Report: Those With Limited English Proficiency Are More Likely to be Uninsured

Report: Those With Limited English Proficiency Are More Likely to be Uninsured


About 8% of people ages five and older in the U.S. have limited English proficiency, and this group is three times as likely as English proficient individuals to be uninsured, according to a new KFF analysis.

Those with limited English proficiency are individuals who have restricted ability in reading, writing, speaking or understanding English, according to the U.S. Department of Health and Human Services.

Most people with limited English proficiency are Spanish-speaking Hispanic adults, according to KFF. Hispanic people represent 62% of the limited English proficiency population, and 22% are Asian. The top five languages spoken by this group are Spanish (63%), Chinese (7%), Vietnamese (3%), Arabic (2%) and Tagalog (2%).

About seven out of 10 individuals with limited English proficiency live in a household with at least one full-time worker (similar to those who are English proficient). However, this population is more likely to work in jobs with lower wages, such as manufacturing, food services and construction industries. This is likely due to “lower educational attainment,” as adults with limited English proficiency are more than five times as likely as English proficient adults to have less than a high school education.

Of nonelderly people with limited English proficiency in 2021, 29% were uninsured, versus 9% of English proficient people. About 43% of nonelderly individuals with limited English proficiency had private insurance, compared to 67% of English proficient individuals. Another 28% of those with limited English proficiency were covered by Medicaid, compared to 24% of English proficient people.

“Individuals with [limited English proficiency] are more likely to be employed in lower-wage jobs and industries that often do not offer employer-sponsored coverage and may have difficulty affording coverage even when it is offered,” the researchers explained. “Medicaid helps to fill some of this gap in private coverage for people with [limited English proficiency]but does not fully offset the difference, leaving people with [limited English proficiency] more likely to be uninsured.”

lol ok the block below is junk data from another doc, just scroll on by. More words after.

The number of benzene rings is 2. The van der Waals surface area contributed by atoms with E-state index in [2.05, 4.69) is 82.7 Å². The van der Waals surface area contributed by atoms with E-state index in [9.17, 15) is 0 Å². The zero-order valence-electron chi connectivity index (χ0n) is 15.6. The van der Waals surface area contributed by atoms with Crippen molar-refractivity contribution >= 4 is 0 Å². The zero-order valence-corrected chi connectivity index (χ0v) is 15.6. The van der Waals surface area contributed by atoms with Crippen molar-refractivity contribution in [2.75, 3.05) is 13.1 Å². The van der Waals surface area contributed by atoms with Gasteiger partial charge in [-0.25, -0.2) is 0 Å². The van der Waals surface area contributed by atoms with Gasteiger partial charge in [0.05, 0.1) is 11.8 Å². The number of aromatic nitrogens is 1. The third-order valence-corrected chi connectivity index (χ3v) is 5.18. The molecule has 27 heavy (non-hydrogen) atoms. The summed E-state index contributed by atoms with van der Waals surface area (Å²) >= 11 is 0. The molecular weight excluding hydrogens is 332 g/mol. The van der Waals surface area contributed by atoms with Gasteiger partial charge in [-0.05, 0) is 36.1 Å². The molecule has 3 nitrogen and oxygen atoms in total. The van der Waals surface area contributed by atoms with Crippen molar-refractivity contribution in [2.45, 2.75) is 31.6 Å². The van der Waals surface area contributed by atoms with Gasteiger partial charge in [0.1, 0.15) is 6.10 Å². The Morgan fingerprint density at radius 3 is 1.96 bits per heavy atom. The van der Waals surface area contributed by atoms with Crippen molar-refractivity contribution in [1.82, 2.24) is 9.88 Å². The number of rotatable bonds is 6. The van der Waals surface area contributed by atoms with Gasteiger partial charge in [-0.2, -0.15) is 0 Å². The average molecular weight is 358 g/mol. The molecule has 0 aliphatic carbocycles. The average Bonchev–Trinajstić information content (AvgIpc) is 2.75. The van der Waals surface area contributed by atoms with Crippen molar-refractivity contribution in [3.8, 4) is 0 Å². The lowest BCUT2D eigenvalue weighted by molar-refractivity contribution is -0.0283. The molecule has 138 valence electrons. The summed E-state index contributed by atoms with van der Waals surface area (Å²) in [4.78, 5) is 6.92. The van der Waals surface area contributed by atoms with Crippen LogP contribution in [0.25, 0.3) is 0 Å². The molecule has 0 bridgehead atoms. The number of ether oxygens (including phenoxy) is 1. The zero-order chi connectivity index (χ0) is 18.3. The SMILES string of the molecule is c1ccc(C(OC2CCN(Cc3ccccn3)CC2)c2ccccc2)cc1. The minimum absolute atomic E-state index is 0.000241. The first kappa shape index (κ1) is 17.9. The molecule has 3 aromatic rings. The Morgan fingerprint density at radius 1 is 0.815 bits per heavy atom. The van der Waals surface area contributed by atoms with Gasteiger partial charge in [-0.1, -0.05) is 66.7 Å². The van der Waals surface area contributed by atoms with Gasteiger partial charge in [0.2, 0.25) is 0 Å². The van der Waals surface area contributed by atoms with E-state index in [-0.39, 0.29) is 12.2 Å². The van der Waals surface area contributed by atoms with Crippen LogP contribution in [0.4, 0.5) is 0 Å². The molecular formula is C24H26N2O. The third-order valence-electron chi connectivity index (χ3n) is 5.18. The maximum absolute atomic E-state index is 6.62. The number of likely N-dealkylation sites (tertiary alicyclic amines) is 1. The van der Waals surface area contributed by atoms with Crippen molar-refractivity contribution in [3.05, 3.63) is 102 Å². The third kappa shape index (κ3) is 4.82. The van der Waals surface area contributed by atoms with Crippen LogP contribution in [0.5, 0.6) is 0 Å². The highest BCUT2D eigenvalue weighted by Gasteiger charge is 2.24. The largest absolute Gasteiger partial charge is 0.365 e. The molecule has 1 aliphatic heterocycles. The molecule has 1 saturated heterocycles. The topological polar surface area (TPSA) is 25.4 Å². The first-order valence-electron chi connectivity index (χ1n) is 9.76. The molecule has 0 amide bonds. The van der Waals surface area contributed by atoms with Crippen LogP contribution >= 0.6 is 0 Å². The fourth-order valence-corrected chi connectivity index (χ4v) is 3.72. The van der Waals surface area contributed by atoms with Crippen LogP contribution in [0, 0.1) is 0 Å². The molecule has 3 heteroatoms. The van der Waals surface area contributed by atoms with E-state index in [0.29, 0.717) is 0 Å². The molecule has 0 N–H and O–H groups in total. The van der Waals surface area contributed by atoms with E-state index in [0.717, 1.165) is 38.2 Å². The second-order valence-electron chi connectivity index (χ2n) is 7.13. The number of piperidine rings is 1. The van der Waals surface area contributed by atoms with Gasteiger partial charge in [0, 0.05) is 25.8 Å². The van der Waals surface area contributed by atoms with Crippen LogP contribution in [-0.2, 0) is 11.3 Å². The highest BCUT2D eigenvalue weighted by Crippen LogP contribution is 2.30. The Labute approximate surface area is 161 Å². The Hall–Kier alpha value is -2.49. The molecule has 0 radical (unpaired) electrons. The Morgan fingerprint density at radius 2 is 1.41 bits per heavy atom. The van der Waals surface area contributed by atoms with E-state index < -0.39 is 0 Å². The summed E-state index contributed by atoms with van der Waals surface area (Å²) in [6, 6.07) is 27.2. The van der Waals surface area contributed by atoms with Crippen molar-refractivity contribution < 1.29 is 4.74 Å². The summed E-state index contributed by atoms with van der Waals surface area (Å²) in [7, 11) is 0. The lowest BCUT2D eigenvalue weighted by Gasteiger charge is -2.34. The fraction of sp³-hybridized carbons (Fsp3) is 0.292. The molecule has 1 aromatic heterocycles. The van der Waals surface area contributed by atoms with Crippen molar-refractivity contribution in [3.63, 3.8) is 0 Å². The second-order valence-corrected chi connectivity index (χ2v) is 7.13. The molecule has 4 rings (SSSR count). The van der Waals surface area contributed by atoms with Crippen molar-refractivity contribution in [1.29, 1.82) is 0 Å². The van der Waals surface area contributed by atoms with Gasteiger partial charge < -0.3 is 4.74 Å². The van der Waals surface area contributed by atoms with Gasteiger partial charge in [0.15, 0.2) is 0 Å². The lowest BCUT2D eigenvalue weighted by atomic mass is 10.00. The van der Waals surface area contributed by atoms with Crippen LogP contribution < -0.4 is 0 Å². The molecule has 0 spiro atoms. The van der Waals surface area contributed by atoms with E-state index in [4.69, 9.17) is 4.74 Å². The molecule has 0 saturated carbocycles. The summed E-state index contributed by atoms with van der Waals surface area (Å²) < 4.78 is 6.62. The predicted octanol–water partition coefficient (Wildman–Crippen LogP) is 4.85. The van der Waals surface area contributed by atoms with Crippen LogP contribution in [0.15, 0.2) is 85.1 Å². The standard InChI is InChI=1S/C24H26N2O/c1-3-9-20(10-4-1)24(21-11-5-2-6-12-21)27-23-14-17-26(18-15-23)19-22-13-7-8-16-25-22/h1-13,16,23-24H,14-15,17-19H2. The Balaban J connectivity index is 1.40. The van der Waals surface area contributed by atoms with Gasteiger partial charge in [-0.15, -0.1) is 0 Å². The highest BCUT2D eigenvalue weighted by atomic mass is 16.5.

Hispanic individuals with limited English proficiency had the highest uninsured rate at 37%, compared to 31% of American Indian and Alaska Native people, 23% of Native Hawaiian and Other Pacific Islander people, 19% of Black people, 16% of White people and 10% of Asian people.

There have been improvements in uninsured rates for those with limited English proficiency due to the Affordable Care Act. Before the ACA, 46% of this population was uninsured, versus 29% in 2021. However, these improvements could be affected by Medicaid redeterminations — the process for determining if enrollees are still eligible for Medicaid — which resumed in April after a hiatus during the Covid-19 public health emergency.

“Complex enrollment and renewal processes have historically been barriers to obtaining and maintaining Medicaid coverage,” KFF said. “Enrollees with [limited English proficiency] are at particular risk for experiencing difficulties, as they may face added challenges understanding and completing tasks or forms due to language barriers, particularly if they are not provided translated materials.”

To combat these issues, KFF said there need to be efforts to help those with limited English proficiency during redeterminations, such as funding and staffing call centers, providing notices in the top 15 languages spoken by people with limited English proficiency and engaging with local communities.

But regardless of whether individuals with limited English proficiency have health insurance, they still face barriers in accessing healthcare, KFF added. This includes a lack of understanding of healthcare information, reduced medication adherence, more ordering of medical tests by providers, higher rates of medical errors and reduced primary care utilization. But offering “timely access to language assistance” can help reduce these challenges, including oral interpretation and written translations.

Photo: gesrey, Getty Images



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